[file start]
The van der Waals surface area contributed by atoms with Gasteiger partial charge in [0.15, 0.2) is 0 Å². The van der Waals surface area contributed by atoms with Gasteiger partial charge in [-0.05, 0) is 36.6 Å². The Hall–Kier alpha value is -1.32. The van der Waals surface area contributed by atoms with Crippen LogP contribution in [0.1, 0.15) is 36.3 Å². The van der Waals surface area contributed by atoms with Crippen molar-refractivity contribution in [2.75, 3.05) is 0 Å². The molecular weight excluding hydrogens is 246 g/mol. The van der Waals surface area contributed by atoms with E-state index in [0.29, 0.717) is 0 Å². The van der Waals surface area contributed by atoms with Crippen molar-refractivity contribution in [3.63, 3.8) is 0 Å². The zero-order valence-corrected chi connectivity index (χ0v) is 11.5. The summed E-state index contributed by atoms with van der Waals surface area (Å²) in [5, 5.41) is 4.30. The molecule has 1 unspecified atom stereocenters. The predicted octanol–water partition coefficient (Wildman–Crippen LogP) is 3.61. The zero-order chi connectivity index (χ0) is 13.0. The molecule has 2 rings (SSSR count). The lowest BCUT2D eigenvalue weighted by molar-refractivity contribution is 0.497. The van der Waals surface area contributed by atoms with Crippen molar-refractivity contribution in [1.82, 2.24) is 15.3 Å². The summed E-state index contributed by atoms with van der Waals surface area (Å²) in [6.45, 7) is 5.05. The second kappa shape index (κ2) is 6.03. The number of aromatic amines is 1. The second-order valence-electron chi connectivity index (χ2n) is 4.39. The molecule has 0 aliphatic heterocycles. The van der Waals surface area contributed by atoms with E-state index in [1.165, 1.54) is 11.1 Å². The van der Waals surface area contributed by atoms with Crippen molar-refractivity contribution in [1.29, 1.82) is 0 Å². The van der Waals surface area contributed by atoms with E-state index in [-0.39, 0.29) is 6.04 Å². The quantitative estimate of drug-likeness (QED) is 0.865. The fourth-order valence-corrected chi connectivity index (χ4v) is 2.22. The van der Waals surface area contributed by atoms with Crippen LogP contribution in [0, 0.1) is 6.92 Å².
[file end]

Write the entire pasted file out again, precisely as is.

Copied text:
The van der Waals surface area contributed by atoms with Gasteiger partial charge in [0.15, 0.2) is 0 Å². The van der Waals surface area contributed by atoms with Gasteiger partial charge in [-0.05, 0) is 36.6 Å². The Hall–Kier alpha value is -1.32. The van der Waals surface area contributed by atoms with Crippen LogP contribution in [0.1, 0.15) is 36.3 Å². The van der Waals surface area contributed by atoms with Crippen molar-refractivity contribution in [2.75, 3.05) is 0 Å². The molecular weight excluding hydrogens is 246 g/mol. The van der Waals surface area contributed by atoms with E-state index in [0.29, 0.717) is 0 Å². The van der Waals surface area contributed by atoms with Crippen molar-refractivity contribution in [3.63, 3.8) is 0 Å². The zero-order valence-corrected chi connectivity index (χ0v) is 11.5. The summed E-state index contributed by atoms with van der Waals surface area (Å²) in [5, 5.41) is 4.30. The molecule has 1 unspecified atom stereocenters. The predicted octanol–water partition coefficient (Wildman–Crippen LogP) is 3.61. The zero-order chi connectivity index (χ0) is 13.0. The molecule has 2 rings (SSSR count). The lowest BCUT2D eigenvalue weighted by molar-refractivity contribution is 0.497. The van der Waals surface area contributed by atoms with Crippen molar-refractivity contribution in [1.82, 2.24) is 15.3 Å². The summed E-state index contributed by atoms with van der Waals surface area (Å²) in [6.45, 7) is 5.05. The second kappa shape index (κ2) is 6.03. The number of aromatic amines is 1. The second-order valence-electron chi connectivity index (χ2n) is 4.39. The molecule has 0 aliphatic heterocycles. The van der Waals surface area contributed by atoms with E-state index in [1.165, 1.54) is 11.1 Å². The van der Waals surface area contributed by atoms with Crippen molar-refractivity contribution in [1.29, 1.82) is 0 Å². The van der Waals surface area contributed by atoms with E-state index in [-0.39, 0.29) is 6.04 Å². The quantitative estimate of drug-likeness (QED) is 0.865. The fourth-order valence-corrected chi connectivity index (χ4v) is 2.22. The van der Waals surface area contributed by atoms with Crippen LogP contribution in [0, 0.1) is 6.92 Å².